The bond market is like the proverbial mama in the old adage, “If mama’s not happy, then nobody’s happy.”
Ever since the Clinton years, when the bond vigilantes—investors who would demand crippling high returns if we failed to obey them—allegedly ruled, more policy than you’d like to think is deeply influenced by warnings of how the bond markets will react.
The thing is, nobody really knows how they’ll react. So they become a Rorschach Test wherein you can see, and argue for, whatever it is you want. I half expect my 11 year old to warn me that that the bond market won’t be pleased if she doesn’t get to go to that pricey horse-riding camp this summer.
Take, for example, this quote from yesterday’s CQ (subscription req’d):
“Mark Warner, D-Va., expressed concern that a bipartisan, bicameral group of lawmakers led by Vice President Joseph R. Biden Jr. might not be able to agree on enough deficit reduction to give the bond market confidence that the nation is getting its debt under control.”
Well, you sure can’t see that by looking at the yields. Such fears should lead those buying new bonds to insist on protection against interest-rate risk (when rates go up, the value of the bonds you’re holding go down) but you don’t see that at all.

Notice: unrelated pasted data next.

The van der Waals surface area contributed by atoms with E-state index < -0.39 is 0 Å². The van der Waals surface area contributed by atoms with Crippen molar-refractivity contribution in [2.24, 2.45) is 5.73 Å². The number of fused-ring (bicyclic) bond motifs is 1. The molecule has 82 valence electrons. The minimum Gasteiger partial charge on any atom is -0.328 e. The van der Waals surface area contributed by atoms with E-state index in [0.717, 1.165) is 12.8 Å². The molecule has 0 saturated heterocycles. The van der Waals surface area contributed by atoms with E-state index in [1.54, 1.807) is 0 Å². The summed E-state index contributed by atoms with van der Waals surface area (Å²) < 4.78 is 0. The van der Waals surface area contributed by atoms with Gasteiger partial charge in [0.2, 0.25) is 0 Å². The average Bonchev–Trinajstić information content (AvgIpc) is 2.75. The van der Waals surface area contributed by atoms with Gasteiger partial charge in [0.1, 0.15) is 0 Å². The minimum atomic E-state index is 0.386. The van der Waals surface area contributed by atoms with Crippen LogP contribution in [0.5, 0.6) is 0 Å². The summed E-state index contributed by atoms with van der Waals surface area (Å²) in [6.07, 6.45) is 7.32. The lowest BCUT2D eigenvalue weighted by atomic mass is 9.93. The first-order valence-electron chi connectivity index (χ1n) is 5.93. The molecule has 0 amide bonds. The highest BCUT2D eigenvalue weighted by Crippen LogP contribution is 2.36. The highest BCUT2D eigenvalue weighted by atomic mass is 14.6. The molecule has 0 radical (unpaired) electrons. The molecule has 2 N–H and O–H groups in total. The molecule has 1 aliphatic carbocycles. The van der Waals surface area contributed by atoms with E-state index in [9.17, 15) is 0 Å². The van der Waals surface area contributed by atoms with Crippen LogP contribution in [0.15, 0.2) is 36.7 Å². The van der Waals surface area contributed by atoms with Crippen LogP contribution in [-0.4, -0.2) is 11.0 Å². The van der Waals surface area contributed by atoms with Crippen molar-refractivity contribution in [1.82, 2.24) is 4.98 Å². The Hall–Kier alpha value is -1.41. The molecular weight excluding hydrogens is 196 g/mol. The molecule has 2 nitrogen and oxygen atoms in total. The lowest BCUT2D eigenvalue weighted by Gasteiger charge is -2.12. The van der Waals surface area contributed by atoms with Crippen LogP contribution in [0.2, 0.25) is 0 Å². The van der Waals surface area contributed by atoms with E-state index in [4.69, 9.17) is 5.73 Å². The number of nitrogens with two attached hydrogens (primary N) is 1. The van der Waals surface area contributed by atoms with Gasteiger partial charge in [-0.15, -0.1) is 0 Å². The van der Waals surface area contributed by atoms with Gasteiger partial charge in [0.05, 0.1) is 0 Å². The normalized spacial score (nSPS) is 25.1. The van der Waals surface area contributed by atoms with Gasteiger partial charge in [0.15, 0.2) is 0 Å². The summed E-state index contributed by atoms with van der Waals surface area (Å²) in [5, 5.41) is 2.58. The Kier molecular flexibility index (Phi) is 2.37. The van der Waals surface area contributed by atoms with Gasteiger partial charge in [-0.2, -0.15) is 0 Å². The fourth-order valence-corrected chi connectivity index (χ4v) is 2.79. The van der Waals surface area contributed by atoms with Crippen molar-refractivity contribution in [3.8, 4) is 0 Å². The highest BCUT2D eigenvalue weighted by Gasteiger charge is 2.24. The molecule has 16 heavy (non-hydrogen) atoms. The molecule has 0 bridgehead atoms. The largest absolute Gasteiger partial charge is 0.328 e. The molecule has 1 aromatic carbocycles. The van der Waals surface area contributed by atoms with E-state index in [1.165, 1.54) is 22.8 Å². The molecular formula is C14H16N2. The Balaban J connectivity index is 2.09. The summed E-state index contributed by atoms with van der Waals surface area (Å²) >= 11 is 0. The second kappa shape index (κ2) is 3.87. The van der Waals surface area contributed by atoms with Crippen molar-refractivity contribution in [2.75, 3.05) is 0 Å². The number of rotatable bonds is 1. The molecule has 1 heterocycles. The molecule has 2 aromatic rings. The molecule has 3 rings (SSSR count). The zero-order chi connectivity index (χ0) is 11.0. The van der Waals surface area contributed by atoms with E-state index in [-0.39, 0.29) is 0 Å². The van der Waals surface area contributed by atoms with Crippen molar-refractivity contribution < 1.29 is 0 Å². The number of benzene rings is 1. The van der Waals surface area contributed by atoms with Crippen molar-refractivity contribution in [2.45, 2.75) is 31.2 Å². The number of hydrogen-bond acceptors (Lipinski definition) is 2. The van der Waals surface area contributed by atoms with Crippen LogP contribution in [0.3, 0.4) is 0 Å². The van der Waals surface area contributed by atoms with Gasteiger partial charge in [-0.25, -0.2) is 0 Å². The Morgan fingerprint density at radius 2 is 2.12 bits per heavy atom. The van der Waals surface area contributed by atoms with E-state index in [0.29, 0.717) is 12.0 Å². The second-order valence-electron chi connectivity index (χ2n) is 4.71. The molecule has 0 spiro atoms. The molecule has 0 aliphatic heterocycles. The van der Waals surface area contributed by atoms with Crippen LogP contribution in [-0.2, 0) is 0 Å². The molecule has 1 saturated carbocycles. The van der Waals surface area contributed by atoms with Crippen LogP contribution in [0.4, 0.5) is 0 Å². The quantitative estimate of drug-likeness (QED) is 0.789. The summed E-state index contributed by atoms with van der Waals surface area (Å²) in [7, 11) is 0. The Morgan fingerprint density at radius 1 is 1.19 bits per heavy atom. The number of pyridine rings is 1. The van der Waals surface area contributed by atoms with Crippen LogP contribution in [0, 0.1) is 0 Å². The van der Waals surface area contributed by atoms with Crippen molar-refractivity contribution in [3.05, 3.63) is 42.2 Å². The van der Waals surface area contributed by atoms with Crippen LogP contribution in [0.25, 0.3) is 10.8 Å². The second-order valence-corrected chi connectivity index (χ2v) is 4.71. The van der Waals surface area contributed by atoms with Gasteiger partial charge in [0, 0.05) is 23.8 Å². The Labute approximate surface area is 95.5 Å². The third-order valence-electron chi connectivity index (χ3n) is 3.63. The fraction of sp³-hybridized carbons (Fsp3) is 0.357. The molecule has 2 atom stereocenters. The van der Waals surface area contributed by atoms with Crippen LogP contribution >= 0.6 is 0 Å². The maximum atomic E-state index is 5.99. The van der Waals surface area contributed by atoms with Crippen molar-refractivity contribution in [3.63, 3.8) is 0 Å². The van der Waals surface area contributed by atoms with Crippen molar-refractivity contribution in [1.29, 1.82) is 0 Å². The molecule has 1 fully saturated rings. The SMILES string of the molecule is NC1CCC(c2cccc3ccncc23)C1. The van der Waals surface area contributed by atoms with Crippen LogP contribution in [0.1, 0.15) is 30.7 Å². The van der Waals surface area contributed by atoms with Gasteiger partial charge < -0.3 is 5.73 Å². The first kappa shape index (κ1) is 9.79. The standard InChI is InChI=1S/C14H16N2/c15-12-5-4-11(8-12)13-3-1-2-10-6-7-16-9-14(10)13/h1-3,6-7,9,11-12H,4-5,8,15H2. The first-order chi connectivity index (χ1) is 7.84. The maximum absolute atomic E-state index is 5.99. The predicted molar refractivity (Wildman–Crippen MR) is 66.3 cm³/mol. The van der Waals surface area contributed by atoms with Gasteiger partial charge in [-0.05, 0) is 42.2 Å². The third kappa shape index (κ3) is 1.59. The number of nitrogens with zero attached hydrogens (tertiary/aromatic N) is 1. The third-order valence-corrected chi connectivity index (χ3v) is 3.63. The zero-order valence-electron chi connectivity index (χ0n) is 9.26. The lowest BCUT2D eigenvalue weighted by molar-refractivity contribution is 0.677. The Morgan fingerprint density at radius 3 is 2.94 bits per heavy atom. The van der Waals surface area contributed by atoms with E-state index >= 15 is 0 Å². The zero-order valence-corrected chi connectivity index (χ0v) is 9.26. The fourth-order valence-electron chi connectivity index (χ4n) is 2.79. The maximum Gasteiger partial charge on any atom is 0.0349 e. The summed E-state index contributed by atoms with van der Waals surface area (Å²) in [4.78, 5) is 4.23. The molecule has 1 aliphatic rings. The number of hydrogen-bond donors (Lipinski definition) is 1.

Source: Bloomberg, 10 yr T-bills
So you say, “well, the market is mistakenly discounting such fears.” But this doesn’t make sense. If the market is too inefficient to recognize that it needs appeasement, how will you know when it’s appeased?
And why appeal to market mind reading, anyway? Occam’s razor and all that…at first blush, low interest rates on American Treasuries are reflecting weak growth, low inflation outlook (i.e., core inflation, leaving out energy/food prices), Fed zero-rate policy, and flight to safety from the debt situation in some European countries where, btw, you can very clearly see rational investors demanding high yields from deeply troubled economies.
What about the threatened downgrade by Moody’s and S&P? You’re forgiven if your faith in the rating agencies to get this right is shaken by their role in inflating the housing bubble, and thus far, their announcements haven’t had much apparent impact.
Now, were we to actually default on our debt (by failing to raise the debt ceiling), a lot of very bad things would happen. I’ve asked bond market investors why we don’t see obvious signs of that anxiety in the market, and they’ve basically answered, “we assume you DC guys will eventually take care of it.”
I think and hope they’re right. If not, we are likely to see the bond market go nuts and I’ll be the first one to comment on the interest rate impact of terrible policy mistakes. Until then, I don’t want to hear any talk about fancy horse riding camps.